Black-Eyed Susan

Ignite your garden with the floral fireworks of black-eyed Susan.

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Black Eyed Susan Provides Vivid Summer Color

Black Eyed Susan Provides Vivid Summer Color

Rudbeckia fulgida var. deamii , is perfect for the naturalistic prairie style planting schemes that are becoming popular. More drought-tolerant than most rudbeckias, it produces masses of yellow daisy-like flowers from mid-summer to mid-fall.

©2011, Dorling Kindersley Limited

2011, Dorling Kindersley Limited

Tuck spots of living sunshine into your landscape with the cheery blooms of black-eyed Susan. Low-maintenance and lovely, black-eyed Susan flowers start opening in early summer and keep on coming until fall frost. Most black-eyed Susan plants are perennial, although some are short-lived at best. Happily, many black-eyed Susans self-sow readily, ensuring a continued presence in the garden. 

Black-eyed Susan plants boast sturdy constitutions, offering winter hardiness in Zones 3 to 10. Give this bright bloomer a spot in full sun, although in hottest regions, a little afternoon shade won’t hurt. Plants survive in a partly shade location, but flower number will be reduced. Black-eyed Susan isn’t picky about soil and thrives in average soil that drains well.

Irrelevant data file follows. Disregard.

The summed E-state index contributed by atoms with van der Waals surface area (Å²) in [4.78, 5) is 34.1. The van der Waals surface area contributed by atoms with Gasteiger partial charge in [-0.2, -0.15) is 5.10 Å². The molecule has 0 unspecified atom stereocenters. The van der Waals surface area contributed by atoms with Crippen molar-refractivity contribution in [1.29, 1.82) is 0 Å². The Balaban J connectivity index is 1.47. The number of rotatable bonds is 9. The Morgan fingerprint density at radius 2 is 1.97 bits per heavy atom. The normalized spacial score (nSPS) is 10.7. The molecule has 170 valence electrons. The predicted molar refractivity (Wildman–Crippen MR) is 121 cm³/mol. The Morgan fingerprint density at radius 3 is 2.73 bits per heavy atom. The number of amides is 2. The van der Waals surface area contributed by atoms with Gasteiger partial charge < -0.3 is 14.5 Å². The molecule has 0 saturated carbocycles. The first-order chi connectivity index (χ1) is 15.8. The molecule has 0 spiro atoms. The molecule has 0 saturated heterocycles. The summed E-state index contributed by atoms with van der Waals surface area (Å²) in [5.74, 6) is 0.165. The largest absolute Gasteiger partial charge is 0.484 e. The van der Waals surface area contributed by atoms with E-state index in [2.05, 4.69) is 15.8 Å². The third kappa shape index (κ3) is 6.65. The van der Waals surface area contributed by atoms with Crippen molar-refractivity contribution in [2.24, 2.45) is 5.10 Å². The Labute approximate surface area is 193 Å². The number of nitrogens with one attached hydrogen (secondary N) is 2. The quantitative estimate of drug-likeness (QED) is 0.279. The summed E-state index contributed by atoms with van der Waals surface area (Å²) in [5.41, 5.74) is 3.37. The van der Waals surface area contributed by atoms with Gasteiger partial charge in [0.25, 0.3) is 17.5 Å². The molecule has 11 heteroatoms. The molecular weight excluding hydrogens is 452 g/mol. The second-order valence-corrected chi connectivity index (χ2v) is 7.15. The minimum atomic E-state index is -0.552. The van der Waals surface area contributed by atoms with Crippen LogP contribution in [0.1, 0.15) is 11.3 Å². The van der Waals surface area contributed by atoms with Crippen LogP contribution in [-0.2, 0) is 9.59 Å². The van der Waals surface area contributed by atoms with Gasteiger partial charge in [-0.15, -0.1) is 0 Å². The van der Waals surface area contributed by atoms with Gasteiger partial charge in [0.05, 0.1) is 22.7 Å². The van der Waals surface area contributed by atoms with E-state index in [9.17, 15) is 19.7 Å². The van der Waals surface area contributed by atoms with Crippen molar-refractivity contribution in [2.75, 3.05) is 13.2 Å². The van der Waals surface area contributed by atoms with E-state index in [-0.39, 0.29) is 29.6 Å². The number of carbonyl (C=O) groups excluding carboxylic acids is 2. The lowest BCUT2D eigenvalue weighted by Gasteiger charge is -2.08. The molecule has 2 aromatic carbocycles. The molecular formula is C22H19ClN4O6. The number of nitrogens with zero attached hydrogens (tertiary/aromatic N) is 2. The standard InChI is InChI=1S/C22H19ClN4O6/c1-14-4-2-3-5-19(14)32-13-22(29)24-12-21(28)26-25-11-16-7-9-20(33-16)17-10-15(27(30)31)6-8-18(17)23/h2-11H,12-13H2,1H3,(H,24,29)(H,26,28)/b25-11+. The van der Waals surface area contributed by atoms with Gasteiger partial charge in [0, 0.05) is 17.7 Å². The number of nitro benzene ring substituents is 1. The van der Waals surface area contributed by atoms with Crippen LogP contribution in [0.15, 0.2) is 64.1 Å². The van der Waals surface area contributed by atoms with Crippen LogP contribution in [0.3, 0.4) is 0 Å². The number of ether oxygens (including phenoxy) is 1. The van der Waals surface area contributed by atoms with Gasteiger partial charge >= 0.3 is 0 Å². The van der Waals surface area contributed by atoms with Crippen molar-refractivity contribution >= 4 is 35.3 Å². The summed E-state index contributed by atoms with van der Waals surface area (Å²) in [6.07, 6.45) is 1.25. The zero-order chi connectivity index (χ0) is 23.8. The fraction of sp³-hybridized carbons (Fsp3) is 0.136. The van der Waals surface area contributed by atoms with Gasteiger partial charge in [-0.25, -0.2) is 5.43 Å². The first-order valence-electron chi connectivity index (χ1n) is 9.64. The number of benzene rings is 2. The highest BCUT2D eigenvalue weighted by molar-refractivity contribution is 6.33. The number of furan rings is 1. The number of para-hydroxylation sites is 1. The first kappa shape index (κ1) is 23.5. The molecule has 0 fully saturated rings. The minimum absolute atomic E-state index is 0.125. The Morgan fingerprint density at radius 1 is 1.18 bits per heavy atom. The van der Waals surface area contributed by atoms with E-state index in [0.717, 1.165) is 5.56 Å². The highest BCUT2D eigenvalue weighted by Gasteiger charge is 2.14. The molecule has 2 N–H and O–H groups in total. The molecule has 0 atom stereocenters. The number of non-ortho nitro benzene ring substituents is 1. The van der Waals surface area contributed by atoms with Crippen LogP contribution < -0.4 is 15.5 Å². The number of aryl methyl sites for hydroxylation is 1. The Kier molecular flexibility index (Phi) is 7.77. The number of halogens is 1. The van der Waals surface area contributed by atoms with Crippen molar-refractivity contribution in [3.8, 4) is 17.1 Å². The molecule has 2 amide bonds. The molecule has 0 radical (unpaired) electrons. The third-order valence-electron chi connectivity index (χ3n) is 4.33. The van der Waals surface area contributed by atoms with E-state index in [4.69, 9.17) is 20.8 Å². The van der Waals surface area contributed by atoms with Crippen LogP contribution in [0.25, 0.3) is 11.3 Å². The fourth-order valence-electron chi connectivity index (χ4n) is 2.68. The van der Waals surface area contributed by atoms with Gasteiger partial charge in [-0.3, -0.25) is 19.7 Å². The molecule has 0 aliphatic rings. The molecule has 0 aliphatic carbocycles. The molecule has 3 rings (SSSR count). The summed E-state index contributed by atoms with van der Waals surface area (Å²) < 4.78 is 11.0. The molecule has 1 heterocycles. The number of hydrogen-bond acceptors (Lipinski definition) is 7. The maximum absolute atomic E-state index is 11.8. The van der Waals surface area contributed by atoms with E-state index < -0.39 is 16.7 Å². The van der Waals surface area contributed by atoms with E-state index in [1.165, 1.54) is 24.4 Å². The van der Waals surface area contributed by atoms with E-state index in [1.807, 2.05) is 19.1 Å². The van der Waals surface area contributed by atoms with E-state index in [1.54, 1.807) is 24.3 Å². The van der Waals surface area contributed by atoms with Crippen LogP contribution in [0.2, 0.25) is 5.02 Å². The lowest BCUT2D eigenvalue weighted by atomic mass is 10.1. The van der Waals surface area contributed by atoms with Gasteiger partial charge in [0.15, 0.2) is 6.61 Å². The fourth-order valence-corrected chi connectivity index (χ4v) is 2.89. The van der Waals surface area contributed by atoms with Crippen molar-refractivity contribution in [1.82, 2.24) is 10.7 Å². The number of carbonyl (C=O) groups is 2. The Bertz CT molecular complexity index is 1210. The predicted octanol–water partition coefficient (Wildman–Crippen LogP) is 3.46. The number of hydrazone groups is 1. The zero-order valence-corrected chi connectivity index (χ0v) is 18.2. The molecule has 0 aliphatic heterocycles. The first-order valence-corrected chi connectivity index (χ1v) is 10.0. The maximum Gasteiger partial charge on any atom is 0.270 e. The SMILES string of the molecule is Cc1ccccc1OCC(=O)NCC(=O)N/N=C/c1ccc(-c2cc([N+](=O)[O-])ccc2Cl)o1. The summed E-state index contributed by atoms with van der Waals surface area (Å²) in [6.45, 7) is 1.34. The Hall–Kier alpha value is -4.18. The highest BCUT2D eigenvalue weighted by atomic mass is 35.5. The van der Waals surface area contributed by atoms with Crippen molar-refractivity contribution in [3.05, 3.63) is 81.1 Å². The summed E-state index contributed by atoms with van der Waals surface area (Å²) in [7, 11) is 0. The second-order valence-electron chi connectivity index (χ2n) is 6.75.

This perky perennial, especially Rudbeckia fulgida, is drought-tolerant once established. Water newly-planted black-eyed Susans until they’re steadily showing new growth, then gradually reduce moisture. Black-eyed Susan makes a great addition to a low-maintenance, low water-use landscape. 

Plant plenty of black-eyed Susans and you’ll have ample blossoms to pick for bouquets. Black-eyed Susan flowers beckon pollinators by the dozen, including all kinds of bees, butterflies and hummingbirds. Fuzzy, almost bristly leaves put black-eyed Susan on the do-not-disturb list for deer and rabbits. 

On average, black-eyed Susan plants grow 24 to 36 inches tall and wide. If plants are happy, they can spread somewhat aggressively with underground stems and self-sowing. Limit the spread by dividing clumps every four to five years. Snipping spent blooms in fall prevents self-seeding. But if you leave faded flowers in place, they’ll add winter interest to the landscape and attract seed-eating birds. 

Black-eyed Susan plants bring a coarse texture to the garden. Pair them with fine-textured ornamental grasses and prairie blazing star to mimic their native prairie environs. Black-eyed Susan comes into its own in autumn, making it a wonderful planting companion for Russian sage and autumn sedums. 

Look for black-eyed Susan flowers in a variety of sizes and colors. The common type, Rudbeckia fulgida, features the classic black-eyed Susan flower form, with a dark button center surrounded by a sunburst of golden petals. Gloriosa daisies (Rudbeckia hirta) open flowers with a blend of hues, including bronze, russet and orange. 'Prairie Sun' gloriosa daisy reveals a green center encircled with gold and yellow petals. 

If you like the look of black-eyed Susan flowers, don’t miss an annual vine that goes by the same name: black-eyed Susan vine. It opens trumpet-shaped blooms with gold, orange or white petals and, in most cases, a dark-colored throat. These vines are tropical natives and grow easily from seed, but need warm soil to take off.

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